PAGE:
Tuesday, May 13, 2014

Minolta 7000 Autofocus marvel

I have a long standing love of Minolta cameras, dating back to the X700 that I owned and used in my mid twenties. It was a great camera, and I would love to own another one day.

Around the time that everybody was 'going digital' (about ten years ago), my last film kit before selling up and joining the herd was a Minolta 600si Classic - another lovely (and dare I say 'Classic') camera. Unfortunately, this was also the time that Minolta as a camera company was going through tough times - merging initially with Konica, only to then end up being brought out by electronics giant Sony. There was a lot of uncertainty around the future of Minolta cameras during those few years, so I (and a good many others) didn't invest in them when looking at a digital system.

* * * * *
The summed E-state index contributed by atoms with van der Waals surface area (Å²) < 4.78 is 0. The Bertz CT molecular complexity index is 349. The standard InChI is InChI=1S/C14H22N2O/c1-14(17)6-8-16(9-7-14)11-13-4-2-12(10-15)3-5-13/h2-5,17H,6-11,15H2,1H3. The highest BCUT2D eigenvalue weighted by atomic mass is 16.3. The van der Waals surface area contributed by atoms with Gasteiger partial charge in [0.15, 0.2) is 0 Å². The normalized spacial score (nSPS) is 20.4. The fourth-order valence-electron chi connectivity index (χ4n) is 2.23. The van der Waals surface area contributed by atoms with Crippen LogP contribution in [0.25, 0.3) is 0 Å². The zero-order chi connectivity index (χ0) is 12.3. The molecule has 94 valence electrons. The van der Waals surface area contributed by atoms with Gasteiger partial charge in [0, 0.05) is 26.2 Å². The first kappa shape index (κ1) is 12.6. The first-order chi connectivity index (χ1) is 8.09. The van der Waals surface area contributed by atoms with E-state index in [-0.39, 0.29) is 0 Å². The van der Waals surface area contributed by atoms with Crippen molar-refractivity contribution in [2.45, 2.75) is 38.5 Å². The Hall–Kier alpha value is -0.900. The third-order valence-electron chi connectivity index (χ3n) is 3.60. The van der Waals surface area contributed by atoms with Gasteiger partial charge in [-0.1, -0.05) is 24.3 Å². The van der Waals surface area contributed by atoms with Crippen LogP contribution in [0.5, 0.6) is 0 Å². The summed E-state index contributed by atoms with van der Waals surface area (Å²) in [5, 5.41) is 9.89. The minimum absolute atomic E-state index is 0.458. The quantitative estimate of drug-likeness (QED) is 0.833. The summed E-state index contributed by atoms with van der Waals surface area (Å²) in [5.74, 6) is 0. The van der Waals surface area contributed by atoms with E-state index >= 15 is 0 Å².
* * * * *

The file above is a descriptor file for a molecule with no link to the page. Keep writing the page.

With the sale to Sony, history has proven that the Minolta system (and more importantly the 'A' mount for lenses) did, in fact, have staying power - and that perhaps my reticence was a little hasty? But Canon and Nikon were aggressive competitors, and I wasn't the only one tempted over to the dark side :-)

But now, with my renewed interest in film, and a stock of Minolta lenses on hand from a pro photographer friend who did stick with them, I get to once again re-visit my love affair with Minolta. And I intend to do just that - beginning with the Minolta 7000.

The Minolta Maxxum 7000 was a truly revolutionary camera when it first appeared in 1985. Just by looking at it you can tell it is a child of the 80s. If I was being harsh, I would say that it looks like it was designed out of lego blocks - all square edges and geometric shapes. But to give the designers their due, it speaks loudly of the 'computer' age, where old-fashioned knobs and dials were replaced by modern switches and buttons. This design aesthetic was also evident in camera's like the Canon T70 and Nikon F801 - also children of the 80s.